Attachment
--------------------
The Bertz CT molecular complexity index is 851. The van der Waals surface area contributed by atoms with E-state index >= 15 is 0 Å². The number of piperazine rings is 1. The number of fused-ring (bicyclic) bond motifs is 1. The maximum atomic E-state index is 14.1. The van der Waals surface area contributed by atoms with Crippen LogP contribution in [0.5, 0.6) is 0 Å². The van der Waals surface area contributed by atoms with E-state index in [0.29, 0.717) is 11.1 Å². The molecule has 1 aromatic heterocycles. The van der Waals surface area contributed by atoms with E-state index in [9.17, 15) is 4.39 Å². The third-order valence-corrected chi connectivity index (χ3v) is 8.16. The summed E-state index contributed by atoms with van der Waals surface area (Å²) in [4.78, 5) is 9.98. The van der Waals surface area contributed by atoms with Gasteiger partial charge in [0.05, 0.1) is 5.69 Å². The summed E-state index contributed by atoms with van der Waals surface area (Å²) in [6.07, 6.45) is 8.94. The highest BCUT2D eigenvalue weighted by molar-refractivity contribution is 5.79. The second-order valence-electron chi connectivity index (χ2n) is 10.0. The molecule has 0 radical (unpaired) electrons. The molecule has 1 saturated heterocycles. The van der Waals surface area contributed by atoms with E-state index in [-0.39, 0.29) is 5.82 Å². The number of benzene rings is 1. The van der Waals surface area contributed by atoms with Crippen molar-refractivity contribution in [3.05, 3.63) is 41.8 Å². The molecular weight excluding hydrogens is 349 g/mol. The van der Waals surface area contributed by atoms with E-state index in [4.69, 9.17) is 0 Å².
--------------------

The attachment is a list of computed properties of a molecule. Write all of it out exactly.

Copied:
The Bertz CT molecular complexity index is 851. The van der Waals surface area contributed by atoms with E-state index >= 15 is 0 Å². The number of piperazine rings is 1. The number of fused-ring (bicyclic) bond motifs is 1. The maximum atomic E-state index is 14.1. The van der Waals surface area contributed by atoms with Crippen LogP contribution in [0.5, 0.6) is 0 Å². The van der Waals surface area contributed by atoms with E-state index in [0.29, 0.717) is 11.1 Å². The molecule has 1 aromatic heterocycles. The van der Waals surface area contributed by atoms with E-state index in [9.17, 15) is 4.39 Å². The third-order valence-corrected chi connectivity index (χ3v) is 8.16. The summed E-state index contributed by atoms with van der Waals surface area (Å²) in [4.78, 5) is 9.98. The van der Waals surface area contributed by atoms with Gasteiger partial charge in [0.05, 0.1) is 5.69 Å². The summed E-state index contributed by atoms with van der Waals surface area (Å²) in [6.07, 6.45) is 8.94. The highest BCUT2D eigenvalue weighted by molar-refractivity contribution is 5.79. The second-order valence-electron chi connectivity index (χ2n) is 10.0. The molecule has 0 radical (unpaired) electrons. The molecule has 1 saturated heterocycles. The van der Waals surface area contributed by atoms with E-state index in [-0.39, 0.29) is 5.82 Å². The number of benzene rings is 1. The van der Waals surface area contributed by atoms with Crippen molar-refractivity contribution in [3.05, 3.63) is 41.8 Å². The molecular weight excluding hydrogens is 349 g/mol. The van der Waals surface area contributed by atoms with E-state index in [4.69, 9.17) is 0 Å².